When President John F. Kennedy was assassinated in Dallas, I thought he would be canonized. St. JFK? It seems silly now. Now that all the stories of Kennedy’s womanizing have become public knowledge. Now that the glow of his presidency has faded and the memory of his glamour has soured. I was just a kid, a freshman in a high school seminary. I’d turned 14 on the day he was killed. But I wasn’t alone. There was much talk among Catholics and other Americans about “our martyred president.” In the hours immediately following the shooting, Federal Judge James B. Parsons, chairman of the Chicago Conference on Race and Religion, indicated his belief that Kennedy’s murder was the result of his Catholicism and his support of civil rights for U.S. blacks. “Like Christ, the President has died for the sin of racial and religious bigotry among us,” Parsons said. Fully American When Kennedy was elected to the White House on Nov. 8, 1960, he was a breath of fresh air. After decades of elderly and even infirm presidents, Americans were captivated by his easy charm, his beautiful wife, his youthfulness and young family, his sparkling smile. He was a superstar before […]
During a career as a news reporter that spanned nearly 40 years, I interviewed my share of high-ranking officials. When I was part of a small group of journalists to meet with President Jimmy Carter, I called him “Mr. President.” At a news conference or in an interview, I called Mayor Richard M. Daley “Mr. Mayor.” As a good Catholic from birth, I knew that, when conversing with a Cardinal, you addressed the man as “Your Eminence” or, at least, “Cardinal.” So I was surprised back in December, 1990, when I had my one and only interview with Cardinal Joseph Bernardin. It was during a period when Bernardin was having to close many parish schools for financial reasons, and he had just appeared on a radio show to talk about some new development. I was there in the lobby of the radio station with a reporter from another newspaper, and, when the Cardinal was off the air, we sat down with him for 10 or 15 minutes to run some questions past him. Nothing very memorable. When we were done and he’d left, I started walking back to my office when it dawned on me. For some reason — probably […]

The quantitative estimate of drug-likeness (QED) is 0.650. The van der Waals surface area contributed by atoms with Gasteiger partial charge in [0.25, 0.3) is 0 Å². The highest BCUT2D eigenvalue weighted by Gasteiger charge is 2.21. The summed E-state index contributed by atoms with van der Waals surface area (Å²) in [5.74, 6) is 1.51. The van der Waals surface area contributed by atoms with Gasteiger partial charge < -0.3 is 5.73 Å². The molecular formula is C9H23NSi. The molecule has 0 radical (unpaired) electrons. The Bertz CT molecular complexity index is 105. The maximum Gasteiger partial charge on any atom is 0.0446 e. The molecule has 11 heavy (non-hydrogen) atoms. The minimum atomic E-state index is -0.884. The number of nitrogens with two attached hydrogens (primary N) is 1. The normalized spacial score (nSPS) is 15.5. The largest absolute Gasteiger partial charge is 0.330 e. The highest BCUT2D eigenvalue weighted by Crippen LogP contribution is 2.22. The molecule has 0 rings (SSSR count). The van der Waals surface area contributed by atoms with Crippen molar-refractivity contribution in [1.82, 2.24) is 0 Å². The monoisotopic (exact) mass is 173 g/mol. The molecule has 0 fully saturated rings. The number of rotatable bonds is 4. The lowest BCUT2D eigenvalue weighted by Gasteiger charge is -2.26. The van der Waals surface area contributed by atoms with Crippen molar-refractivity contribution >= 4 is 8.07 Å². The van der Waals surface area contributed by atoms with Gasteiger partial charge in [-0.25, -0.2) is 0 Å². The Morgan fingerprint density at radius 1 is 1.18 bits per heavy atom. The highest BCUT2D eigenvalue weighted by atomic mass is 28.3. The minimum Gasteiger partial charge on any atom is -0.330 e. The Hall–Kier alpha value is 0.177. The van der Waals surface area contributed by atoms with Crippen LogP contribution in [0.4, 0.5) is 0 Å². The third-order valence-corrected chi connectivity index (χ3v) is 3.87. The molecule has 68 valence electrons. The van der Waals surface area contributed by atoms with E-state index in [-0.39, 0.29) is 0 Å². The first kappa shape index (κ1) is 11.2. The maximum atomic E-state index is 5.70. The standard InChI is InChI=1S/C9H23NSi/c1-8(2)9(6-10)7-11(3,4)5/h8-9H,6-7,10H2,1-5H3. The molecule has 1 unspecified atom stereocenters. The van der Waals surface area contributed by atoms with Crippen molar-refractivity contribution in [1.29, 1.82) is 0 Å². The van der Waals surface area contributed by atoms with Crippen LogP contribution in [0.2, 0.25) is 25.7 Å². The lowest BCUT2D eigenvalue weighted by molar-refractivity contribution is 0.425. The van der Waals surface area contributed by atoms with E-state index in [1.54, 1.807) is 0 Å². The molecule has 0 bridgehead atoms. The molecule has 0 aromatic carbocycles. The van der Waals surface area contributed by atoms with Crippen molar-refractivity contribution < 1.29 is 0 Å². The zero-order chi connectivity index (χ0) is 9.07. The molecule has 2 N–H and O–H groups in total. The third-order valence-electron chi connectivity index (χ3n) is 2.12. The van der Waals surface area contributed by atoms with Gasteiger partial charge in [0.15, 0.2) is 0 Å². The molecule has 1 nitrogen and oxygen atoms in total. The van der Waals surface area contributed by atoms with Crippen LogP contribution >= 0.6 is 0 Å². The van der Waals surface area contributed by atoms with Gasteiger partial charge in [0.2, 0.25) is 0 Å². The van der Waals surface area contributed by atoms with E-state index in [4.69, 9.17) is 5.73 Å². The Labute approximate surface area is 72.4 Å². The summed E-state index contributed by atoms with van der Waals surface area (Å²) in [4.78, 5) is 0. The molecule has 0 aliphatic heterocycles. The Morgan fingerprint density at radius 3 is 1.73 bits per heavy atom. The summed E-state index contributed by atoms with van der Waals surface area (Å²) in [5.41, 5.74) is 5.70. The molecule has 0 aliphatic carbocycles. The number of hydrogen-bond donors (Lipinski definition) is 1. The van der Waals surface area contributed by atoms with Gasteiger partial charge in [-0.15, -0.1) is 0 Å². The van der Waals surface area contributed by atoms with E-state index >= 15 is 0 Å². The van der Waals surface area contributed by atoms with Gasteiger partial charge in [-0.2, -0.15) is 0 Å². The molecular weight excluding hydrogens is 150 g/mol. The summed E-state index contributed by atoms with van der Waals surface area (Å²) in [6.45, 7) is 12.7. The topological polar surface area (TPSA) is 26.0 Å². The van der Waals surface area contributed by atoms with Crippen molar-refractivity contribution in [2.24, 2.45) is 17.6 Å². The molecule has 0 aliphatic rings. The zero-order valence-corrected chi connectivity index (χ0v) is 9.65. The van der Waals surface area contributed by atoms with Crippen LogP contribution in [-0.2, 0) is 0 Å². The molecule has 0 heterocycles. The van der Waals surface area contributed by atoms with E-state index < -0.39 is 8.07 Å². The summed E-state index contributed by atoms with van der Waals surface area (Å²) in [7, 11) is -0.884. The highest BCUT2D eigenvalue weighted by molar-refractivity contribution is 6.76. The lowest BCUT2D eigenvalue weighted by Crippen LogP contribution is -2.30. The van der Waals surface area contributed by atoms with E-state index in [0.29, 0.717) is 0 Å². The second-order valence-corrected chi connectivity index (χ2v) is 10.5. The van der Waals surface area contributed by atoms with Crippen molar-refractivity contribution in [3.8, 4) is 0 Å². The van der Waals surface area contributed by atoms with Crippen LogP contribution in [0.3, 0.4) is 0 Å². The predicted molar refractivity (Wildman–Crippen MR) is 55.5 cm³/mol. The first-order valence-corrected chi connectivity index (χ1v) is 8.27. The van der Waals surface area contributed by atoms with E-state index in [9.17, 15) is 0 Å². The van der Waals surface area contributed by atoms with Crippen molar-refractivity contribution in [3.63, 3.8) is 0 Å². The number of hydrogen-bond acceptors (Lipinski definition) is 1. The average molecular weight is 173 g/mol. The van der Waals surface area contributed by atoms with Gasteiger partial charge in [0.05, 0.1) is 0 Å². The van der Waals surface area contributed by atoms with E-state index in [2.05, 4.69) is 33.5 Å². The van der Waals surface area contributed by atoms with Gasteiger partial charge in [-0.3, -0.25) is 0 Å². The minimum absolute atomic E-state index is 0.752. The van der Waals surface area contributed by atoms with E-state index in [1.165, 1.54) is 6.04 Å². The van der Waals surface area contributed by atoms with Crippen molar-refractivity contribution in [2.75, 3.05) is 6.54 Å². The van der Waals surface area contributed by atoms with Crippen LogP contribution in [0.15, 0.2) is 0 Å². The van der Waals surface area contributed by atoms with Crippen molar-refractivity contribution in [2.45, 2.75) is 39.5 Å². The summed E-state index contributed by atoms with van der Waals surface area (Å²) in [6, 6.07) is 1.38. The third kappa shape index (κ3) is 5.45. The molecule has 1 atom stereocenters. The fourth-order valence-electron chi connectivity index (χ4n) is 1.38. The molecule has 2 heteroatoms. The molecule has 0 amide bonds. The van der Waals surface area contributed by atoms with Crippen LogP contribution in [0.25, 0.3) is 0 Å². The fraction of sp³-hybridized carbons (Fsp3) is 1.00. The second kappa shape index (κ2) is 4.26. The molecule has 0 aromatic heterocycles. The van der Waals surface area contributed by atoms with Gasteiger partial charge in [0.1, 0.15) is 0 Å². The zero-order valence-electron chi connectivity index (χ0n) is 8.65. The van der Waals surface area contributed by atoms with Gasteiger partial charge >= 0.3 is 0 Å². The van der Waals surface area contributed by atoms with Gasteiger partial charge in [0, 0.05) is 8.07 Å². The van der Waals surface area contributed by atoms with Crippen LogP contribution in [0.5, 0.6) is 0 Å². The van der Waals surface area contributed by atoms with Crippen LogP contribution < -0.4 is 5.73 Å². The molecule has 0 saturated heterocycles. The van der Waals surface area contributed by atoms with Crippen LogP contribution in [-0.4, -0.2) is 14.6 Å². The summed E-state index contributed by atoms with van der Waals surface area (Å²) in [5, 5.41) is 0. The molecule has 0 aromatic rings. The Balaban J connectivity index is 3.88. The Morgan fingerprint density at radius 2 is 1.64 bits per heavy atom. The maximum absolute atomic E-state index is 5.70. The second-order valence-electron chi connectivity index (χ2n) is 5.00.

For a long time, Eugene Kennedy was certain that Joseph Bernardin, the soft-spoken, bridge-building archbishop of Cincinnati, would become the first American-born Pope. “He was a perfect candidate for it,” says Kennedy, a psychologist, former priest and widely published writer who became Bernardin’s friend. “He was internationally known. He was internationally respected. He would have been a pope of peace.” But, even as Bernardin was raised in 1982 to head the archdiocese of Chicago, the largest in the nation at the time, and, a few months later, was consecrated as a cardinal, his star was on the wane. Reaction to the Second Vatican Council was setting in. The new pope, John Paul II, was much more conservative than the open-the-windows liberalism of the 1960s, and he was appointing regiments of new cardinals of a similar mind. Eventually, it became clear to even the most hopeful that Bernardin would never be pope. “He became something else,” Kennedy says. “He became a saint.” At the height of his success as Chicago’s Cardinal, Bernardin underwent three soul-shuddering trials — an accusation of sexual abuse, later recanted; an attack of cancer; and then a recurrence of the disease in a virulent and inoperable form […]
Published in Illinois Heritage magazine in September, 2009 Daniel Burnham was depressed. The man known as “Uncle Dan” to his fellow architects and urban planners was someone who, through force of personality and a huge well of optimism, inspired confidence in clients, employees and co-workers. He was, acknowledged his critic Louis Sullivan, “a man of fixed determination and strong will.” He worked well with others. Here was a man who hobnobbed with the elite of Chicago. Indeed, he was a member of that elite. But he also was on good terms with less savory (but nonetheless powerful) characters such as First Ward Aldermen Mike “Hinky Dink” Kenna and “Bathhouse” John Coughlin, members of the corrupt Gray Wolves faction of the City Council. Coughlin liked Burnham so well that he named one of his racehorses “Dan Burnham.” But, on this afternoon in July, 1906, when Charles Dyer Norton and Frederic A. Delano strode into his office in the Railway Exchange Building (now the Santa Fe Building), they found a despondent Burnham sitting at his desk and staring out across the broad expanse of Lake Michigan. Norton and Delano had come to tell him that the members of the Merchants Club just […]